I was on a flight to Frankfurt, Germany and then another to Addis Ababa, Ethiopia. Others were somewhat shocked and frankly, it seemed very surreal to me. This was a trip I had never dreamed of nor longed for but, apparently, it was my destiny.
I worried some about being recognized by the driver who would pick me up at the airport. But, one of my friends noted that I would probably be the only white haired grandma in the airport. I agreed this was probably true. What a surprise to find a very “full” airport and almost all Americans! I learned that all of these people were on some sort of volunteer mission for the Ethiopians. Truly, I have never been prouder of my country than that moment. The driver found me, I didn’t need to worry about that.
Four years prior, I had made an innocent query of my God, “I have lived the good life, is there nothing I can do for you?
Just months later, I was to join up with Quilts Beyond Borders and became involved in creating about 100 quilts per year, much due to generous donations of my neighbors at Lake Cavanaugh, Gold Canyon Arizona and also famly in San Diego. The creation of those quilts was all by the quilters in Gold Canyon, AZ – about 2 dozen of them Some went to Ethiopia and some went to tent city in Haiti. In all, we were always thrilled to see them go to those, in need.
So…, last December, I was asked to help deliver quilts. I joined 3 others, whom I had never met and we met up at a guest house in Addis, spending the next week , delivering quilts and researching orphanages who might need them in the future. We visited 4 orphanages and one child care center (for 4000 children).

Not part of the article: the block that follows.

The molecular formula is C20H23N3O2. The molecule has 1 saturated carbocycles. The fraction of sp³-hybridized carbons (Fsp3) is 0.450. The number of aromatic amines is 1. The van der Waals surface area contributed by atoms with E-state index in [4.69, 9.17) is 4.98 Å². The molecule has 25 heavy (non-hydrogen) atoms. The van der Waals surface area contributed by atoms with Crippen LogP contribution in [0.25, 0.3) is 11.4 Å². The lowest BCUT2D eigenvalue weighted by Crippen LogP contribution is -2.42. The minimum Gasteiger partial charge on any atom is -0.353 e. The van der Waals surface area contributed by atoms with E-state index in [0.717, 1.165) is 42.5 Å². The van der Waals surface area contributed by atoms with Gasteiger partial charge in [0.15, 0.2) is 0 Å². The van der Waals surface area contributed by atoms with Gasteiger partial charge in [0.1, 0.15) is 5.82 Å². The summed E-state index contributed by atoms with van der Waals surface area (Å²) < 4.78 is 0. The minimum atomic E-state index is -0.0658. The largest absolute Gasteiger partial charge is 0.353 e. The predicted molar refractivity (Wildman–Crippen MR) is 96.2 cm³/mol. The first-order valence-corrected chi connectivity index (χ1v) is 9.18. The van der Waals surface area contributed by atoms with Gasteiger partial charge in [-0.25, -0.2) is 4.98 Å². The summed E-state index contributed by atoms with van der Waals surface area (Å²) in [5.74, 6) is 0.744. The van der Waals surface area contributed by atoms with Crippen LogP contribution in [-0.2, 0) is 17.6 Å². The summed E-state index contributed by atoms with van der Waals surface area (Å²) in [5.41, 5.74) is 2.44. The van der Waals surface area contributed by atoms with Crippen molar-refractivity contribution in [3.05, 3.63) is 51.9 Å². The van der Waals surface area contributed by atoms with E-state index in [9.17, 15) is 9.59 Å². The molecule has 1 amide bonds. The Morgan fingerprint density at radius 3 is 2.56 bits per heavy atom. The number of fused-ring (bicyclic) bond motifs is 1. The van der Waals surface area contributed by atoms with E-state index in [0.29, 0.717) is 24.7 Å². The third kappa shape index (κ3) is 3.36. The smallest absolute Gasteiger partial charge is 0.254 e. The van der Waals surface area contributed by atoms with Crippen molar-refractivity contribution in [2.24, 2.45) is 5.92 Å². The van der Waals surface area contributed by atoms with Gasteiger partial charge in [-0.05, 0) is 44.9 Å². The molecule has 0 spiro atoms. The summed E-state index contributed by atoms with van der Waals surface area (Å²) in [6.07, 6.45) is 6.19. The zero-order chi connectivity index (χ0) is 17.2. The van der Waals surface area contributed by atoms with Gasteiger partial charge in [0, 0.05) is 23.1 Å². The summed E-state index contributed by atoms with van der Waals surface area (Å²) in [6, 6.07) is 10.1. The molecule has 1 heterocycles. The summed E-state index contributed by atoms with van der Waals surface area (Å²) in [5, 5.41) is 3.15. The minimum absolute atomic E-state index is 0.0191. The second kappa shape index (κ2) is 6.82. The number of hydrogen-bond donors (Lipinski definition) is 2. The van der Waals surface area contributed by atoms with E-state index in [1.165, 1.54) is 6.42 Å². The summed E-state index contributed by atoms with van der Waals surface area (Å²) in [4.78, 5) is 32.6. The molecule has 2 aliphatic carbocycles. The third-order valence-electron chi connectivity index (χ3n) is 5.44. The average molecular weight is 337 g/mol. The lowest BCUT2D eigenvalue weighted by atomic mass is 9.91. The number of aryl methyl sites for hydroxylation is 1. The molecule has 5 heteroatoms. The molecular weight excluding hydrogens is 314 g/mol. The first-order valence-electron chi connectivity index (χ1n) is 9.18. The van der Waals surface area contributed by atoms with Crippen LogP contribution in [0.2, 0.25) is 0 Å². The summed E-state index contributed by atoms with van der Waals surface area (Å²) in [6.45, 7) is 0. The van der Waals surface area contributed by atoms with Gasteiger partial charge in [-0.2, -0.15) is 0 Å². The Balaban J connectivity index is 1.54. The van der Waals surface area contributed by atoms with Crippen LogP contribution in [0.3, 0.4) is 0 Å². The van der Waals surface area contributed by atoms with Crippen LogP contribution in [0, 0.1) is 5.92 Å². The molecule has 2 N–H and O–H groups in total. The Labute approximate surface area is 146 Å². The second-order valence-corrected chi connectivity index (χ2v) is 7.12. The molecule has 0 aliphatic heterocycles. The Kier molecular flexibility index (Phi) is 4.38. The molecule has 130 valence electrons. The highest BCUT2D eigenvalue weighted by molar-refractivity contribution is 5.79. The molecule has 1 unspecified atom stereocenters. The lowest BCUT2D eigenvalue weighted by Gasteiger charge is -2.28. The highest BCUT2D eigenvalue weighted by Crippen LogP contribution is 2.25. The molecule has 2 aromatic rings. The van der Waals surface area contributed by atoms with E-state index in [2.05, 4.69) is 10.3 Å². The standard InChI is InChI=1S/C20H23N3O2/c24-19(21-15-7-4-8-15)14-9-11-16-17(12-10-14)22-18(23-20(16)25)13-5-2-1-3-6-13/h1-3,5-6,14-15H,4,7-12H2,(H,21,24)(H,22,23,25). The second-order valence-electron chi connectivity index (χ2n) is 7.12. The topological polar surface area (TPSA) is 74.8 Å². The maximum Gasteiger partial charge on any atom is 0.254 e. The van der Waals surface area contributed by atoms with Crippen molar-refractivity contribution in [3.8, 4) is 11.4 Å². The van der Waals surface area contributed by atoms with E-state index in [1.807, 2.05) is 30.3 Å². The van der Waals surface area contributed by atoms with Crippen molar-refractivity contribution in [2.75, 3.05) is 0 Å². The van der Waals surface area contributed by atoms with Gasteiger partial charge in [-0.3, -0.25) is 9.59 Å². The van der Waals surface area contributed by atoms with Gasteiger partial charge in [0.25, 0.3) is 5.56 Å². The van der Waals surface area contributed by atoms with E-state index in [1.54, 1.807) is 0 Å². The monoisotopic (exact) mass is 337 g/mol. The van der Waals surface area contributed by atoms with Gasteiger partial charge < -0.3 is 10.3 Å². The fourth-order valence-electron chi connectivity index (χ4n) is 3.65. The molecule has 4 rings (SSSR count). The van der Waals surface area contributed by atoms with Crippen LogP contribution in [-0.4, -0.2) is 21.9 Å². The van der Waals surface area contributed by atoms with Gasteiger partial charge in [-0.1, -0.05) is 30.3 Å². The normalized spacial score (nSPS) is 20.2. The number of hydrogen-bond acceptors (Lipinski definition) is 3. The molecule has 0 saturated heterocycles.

In all, I think we saw institutions representing around 5000 orphans. We were pleased to see the good care these children were getting, as well as good education. There are 4 million orphans in Ethiopia. If all get such good care, Ethiopia will have a bright future.
The highlight of the trip was the “quilt giving” ceremony at the Ahope orphanage.
The children 4-10 are in a facility referred to as Little Hope. The older children, of course, reside at Big Hope. We passed out quilts to all, and those smiles will never be erased from my mind. These children do not own the clothes on their back, but they own their quilt and that is a true source of joy.
A group of 11 AHope children came to our guest house each night to learn hand sewing. Eager and enthusiastic, they dived into the projects and left us scrambling for new projects the next night. It was especially nice, to get to know them “one on one” They are kids, just like other kids but maybe just a little vein of loneliness running through. On the 5th night, we said goodbye, with sadness. But, we felt we had kindled a fire for sewing and we left them with all the supplies to continue on.
Into every life there is an angel and ours was Charlene, originally from Whidbey Isl. She now lives in Addis and has become our liason. She can find orphanages who need quilts, store quilts and dispense craft supplies to those who need. She also loves our mission so it was great to have her rooting us on.
We went, not knowing, that AHope was an awesome orphanage, staffed by people who are not only intelligent but who really care about kids. Big Hope’s kids were leaders and mentors for the Little Hope kids. We didn’t measure up to all the Hope that was there, but we did wrap them in quilts; we put huge smiles on their faces and as the cold season approaches, they can snuggle in.
In Hope, Karen Vander Stoep